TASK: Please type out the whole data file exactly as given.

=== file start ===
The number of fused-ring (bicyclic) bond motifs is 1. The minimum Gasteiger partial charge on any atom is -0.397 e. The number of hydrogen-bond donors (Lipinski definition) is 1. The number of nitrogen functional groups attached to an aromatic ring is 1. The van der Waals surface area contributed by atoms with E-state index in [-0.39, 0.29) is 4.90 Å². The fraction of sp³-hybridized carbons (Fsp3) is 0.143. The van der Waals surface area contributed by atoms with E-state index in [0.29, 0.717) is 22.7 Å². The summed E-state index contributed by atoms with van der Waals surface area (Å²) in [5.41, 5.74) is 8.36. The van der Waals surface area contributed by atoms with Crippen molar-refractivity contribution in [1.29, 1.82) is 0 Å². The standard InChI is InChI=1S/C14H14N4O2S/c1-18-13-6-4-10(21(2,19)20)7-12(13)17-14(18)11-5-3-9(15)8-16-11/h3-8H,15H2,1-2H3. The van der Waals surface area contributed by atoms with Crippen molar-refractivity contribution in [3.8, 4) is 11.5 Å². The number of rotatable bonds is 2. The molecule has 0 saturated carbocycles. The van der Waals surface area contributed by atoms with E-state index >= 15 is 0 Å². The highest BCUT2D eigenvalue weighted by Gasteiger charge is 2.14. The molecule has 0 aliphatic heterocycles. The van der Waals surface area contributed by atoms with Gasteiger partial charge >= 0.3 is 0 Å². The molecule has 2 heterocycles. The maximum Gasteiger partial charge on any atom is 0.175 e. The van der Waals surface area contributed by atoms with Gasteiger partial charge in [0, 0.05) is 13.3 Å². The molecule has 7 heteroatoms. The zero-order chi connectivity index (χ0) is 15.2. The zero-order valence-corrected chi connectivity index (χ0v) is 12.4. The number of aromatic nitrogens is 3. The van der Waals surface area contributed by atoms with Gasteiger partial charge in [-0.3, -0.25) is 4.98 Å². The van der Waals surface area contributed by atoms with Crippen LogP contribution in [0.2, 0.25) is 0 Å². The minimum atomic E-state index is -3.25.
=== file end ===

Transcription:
The number of fused-ring (bicyclic) bond motifs is 1. The minimum Gasteiger partial charge on any atom is -0.397 e. The number of hydrogen-bond donors (Lipinski definition) is 1. The number of nitrogen functional groups attached to an aromatic ring is 1. The van der Waals surface area contributed by atoms with E-state index in [-0.39, 0.29) is 4.90 Å². The fraction of sp³-hybridized carbons (Fsp3) is 0.143. The van der Waals surface area contributed by atoms with E-state index in [0.29, 0.717) is 22.7 Å². The summed E-state index contributed by atoms with van der Waals surface area (Å²) in [5.41, 5.74) is 8.36. The van der Waals surface area contributed by atoms with Crippen molar-refractivity contribution in [1.29, 1.82) is 0 Å². The standard InChI is InChI=1S/C14H14N4O2S/c1-18-13-6-4-10(21(2,19)20)7-12(13)17-14(18)11-5-3-9(15)8-16-11/h3-8H,15H2,1-2H3. The van der Waals surface area contributed by atoms with Crippen molar-refractivity contribution in [3.8, 4) is 11.5 Å². The number of rotatable bonds is 2. The molecule has 0 saturated carbocycles. The van der Waals surface area contributed by atoms with E-state index >= 15 is 0 Å². The highest BCUT2D eigenvalue weighted by Gasteiger charge is 2.14. The molecule has 0 aliphatic heterocycles. The van der Waals surface area contributed by atoms with Gasteiger partial charge >= 0.3 is 0 Å². The molecule has 2 heterocycles. The maximum Gasteiger partial charge on any atom is 0.175 e. The van der Waals surface area contributed by atoms with Gasteiger partial charge in [0, 0.05) is 13.3 Å². The molecule has 7 heteroatoms. The zero-order chi connectivity index (χ0) is 15.2. The zero-order valence-corrected chi connectivity index (χ0v) is 12.4. The number of aromatic nitrogens is 3. The van der Waals surface area contributed by atoms with Gasteiger partial charge in [-0.3, -0.25) is 4.98 Å². The van der Waals surface area contributed by atoms with Crippen LogP contribution in [0.2, 0.25) is 0 Å². The minimum atomic E-state index is -3.25.